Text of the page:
Freestyle rhymes, or making up improvised lyrics, is a treasured skill in hop-hop. Researchers from the National Institute on Deafness and Other Communication Disorders decided to study some rappers' technique - not by seeing a show, but by conducting a functional magnetic resonance imaging (fMRI) scan. Their findings could shed some light on the nature of not just rap, but creativity as a whole.

The researchers assembled 12 rappers, including two of the study authors Michael W. Eagle and Daniel A. Rizik-Baer, and conducted fMRI scans of their brains during two states. The first fMRI scan was taken while the artists were freestyling over a beat supplied by the researchers. Then the researchers supplied the rappers with lyrics to memorize. Researchers conducted a second fMRI scan while the lyricists recited the memorized rhymes as a control.

During improvisation, researchers noticed lower activity in the dersolateral prefrontal cortex and increased activity in the medial prefrontal cortex. Other regions were deactivated, however. "We think what we see is a relaxation of 'executive functions' to allow more natural de-focused attention and uncensored processes to occur that might be the hallmark of creativity," Allen Braun said to the Scientific American.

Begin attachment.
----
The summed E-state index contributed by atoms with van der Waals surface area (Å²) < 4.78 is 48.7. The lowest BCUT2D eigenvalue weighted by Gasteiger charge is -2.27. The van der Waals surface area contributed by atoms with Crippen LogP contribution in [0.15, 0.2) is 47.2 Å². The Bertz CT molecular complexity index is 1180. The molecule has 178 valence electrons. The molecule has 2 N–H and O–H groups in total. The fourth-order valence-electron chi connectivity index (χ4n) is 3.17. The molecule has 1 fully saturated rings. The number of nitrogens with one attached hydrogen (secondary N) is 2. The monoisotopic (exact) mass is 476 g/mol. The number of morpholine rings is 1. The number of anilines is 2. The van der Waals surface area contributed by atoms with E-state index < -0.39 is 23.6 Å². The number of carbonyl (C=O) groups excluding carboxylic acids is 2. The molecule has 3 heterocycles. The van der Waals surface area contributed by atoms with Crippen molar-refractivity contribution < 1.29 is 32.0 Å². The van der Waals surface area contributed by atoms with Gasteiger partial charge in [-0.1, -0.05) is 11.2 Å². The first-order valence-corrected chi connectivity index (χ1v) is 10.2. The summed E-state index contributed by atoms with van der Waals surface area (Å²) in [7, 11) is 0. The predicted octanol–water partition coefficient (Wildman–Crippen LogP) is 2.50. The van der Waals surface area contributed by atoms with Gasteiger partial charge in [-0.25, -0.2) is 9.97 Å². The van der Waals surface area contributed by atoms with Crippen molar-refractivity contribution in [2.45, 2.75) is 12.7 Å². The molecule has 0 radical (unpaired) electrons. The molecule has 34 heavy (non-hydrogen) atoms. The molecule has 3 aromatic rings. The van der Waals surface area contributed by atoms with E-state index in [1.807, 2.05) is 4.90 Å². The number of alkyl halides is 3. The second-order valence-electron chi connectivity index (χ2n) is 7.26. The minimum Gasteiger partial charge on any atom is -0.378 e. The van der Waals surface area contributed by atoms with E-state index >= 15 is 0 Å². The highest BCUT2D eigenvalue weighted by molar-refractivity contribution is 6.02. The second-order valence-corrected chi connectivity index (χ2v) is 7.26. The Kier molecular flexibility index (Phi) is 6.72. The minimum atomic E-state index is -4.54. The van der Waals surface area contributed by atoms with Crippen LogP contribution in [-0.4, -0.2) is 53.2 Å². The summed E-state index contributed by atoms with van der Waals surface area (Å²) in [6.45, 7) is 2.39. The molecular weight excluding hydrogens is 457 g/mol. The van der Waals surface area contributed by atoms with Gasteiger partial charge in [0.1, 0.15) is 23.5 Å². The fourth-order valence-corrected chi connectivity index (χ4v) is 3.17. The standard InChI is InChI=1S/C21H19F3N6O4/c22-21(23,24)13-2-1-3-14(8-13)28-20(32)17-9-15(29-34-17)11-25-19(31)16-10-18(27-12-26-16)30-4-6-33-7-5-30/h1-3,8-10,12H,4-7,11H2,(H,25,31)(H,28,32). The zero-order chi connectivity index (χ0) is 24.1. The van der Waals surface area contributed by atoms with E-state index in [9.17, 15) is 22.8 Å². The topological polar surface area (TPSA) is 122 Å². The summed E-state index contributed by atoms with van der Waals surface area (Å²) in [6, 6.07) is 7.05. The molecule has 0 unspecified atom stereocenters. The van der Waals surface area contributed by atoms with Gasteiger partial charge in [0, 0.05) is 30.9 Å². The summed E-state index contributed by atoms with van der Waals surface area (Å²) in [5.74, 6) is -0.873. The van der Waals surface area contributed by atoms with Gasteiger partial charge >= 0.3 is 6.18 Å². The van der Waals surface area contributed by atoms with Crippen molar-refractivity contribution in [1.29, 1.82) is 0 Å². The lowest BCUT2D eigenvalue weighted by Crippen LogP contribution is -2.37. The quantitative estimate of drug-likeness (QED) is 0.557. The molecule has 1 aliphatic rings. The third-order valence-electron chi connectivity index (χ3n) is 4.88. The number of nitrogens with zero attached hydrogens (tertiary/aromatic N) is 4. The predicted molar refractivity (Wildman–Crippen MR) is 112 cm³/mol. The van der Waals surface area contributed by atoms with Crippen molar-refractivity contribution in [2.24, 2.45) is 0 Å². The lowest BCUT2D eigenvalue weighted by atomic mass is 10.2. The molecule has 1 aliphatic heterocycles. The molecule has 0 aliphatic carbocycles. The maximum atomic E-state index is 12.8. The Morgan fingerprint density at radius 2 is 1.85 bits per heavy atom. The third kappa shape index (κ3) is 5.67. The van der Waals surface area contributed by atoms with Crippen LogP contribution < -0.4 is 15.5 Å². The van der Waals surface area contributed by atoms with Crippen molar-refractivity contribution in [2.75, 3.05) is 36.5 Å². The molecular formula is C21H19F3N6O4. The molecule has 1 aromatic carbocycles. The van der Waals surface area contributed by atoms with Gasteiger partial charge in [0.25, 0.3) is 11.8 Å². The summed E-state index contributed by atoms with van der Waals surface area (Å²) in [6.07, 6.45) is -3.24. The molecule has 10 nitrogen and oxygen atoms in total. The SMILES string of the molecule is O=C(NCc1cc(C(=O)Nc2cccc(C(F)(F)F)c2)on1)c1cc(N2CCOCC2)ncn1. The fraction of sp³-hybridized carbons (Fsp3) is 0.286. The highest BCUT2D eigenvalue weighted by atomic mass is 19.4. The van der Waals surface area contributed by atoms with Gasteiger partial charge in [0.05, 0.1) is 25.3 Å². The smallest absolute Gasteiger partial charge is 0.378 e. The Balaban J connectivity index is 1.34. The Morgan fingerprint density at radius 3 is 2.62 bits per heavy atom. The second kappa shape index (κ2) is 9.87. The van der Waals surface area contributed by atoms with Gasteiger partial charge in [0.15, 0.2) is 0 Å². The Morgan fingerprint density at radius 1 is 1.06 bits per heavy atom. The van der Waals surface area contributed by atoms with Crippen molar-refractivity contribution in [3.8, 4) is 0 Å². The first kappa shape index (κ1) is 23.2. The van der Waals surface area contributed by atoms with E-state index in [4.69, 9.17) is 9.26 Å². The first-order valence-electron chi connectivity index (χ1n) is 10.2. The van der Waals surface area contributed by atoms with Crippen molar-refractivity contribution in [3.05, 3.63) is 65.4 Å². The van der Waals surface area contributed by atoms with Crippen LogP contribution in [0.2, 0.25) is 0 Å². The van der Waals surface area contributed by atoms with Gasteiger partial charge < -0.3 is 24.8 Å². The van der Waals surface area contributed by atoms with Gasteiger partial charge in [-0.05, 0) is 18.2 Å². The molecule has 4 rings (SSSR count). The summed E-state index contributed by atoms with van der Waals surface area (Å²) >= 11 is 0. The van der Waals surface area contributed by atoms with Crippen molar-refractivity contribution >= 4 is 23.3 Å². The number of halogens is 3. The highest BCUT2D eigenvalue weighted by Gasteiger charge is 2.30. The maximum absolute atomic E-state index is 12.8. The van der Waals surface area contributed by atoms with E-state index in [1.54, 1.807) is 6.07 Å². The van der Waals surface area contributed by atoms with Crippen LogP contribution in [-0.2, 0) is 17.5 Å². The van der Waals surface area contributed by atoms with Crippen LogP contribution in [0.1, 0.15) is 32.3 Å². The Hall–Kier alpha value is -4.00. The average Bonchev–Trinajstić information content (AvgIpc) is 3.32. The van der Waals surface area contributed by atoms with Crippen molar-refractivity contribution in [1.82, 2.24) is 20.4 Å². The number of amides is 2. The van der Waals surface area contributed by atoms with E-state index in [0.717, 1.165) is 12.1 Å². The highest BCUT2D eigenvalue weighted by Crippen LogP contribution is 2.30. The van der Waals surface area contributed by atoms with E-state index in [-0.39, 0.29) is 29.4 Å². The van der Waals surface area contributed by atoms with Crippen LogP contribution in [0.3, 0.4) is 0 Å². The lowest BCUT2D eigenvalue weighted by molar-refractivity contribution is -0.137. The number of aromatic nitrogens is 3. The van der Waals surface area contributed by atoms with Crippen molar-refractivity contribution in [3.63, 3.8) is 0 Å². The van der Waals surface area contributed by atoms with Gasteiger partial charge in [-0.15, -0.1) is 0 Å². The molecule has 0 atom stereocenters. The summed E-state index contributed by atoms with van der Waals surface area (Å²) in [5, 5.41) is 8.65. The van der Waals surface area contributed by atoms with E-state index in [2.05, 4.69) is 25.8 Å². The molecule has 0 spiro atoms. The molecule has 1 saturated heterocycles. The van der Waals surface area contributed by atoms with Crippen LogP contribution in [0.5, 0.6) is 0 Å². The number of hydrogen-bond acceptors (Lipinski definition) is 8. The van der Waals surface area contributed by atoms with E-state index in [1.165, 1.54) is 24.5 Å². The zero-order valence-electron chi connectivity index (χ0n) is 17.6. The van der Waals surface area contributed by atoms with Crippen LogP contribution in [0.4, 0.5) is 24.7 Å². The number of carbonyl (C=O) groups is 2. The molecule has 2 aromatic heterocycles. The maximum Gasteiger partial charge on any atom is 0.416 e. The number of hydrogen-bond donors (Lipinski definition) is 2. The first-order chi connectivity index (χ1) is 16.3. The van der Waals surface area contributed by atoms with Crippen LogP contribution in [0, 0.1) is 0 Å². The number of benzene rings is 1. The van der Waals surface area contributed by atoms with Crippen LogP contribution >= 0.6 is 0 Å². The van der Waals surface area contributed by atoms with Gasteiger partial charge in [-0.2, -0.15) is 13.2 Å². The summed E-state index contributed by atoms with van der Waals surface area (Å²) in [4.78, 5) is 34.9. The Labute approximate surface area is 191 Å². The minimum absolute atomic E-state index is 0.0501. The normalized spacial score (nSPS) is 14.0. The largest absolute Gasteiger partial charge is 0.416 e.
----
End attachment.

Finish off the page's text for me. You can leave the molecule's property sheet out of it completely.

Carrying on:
He noted that this finding may be a bit controversial, because previous studies had found increased activity in the dersolateral prefrontal cortex during creative activities. He said that the difference may lie in the various creative activities that researchers had tested. For example, activities that involve memorization may actually be less creative than researchers had supposed.

The researchers also looked at the way the brain structures interacted with one another. They found that the frontal lobe structures' activity decreased as creative behavior increased. The frontal lobes are associated with creative cognition. That finding may explain why someone performing a creative behavior - like painting, writing, or rapping - may feel like the product appeared on its own.

Michael Eagle, who raps under the name Open Mike Eagle agreed, saying, "That's kind of the nature of that type of improvisation. Even as people who do it, we're not 100% sure of where we're getting improvisation from."

The study was published in Scientific Reports.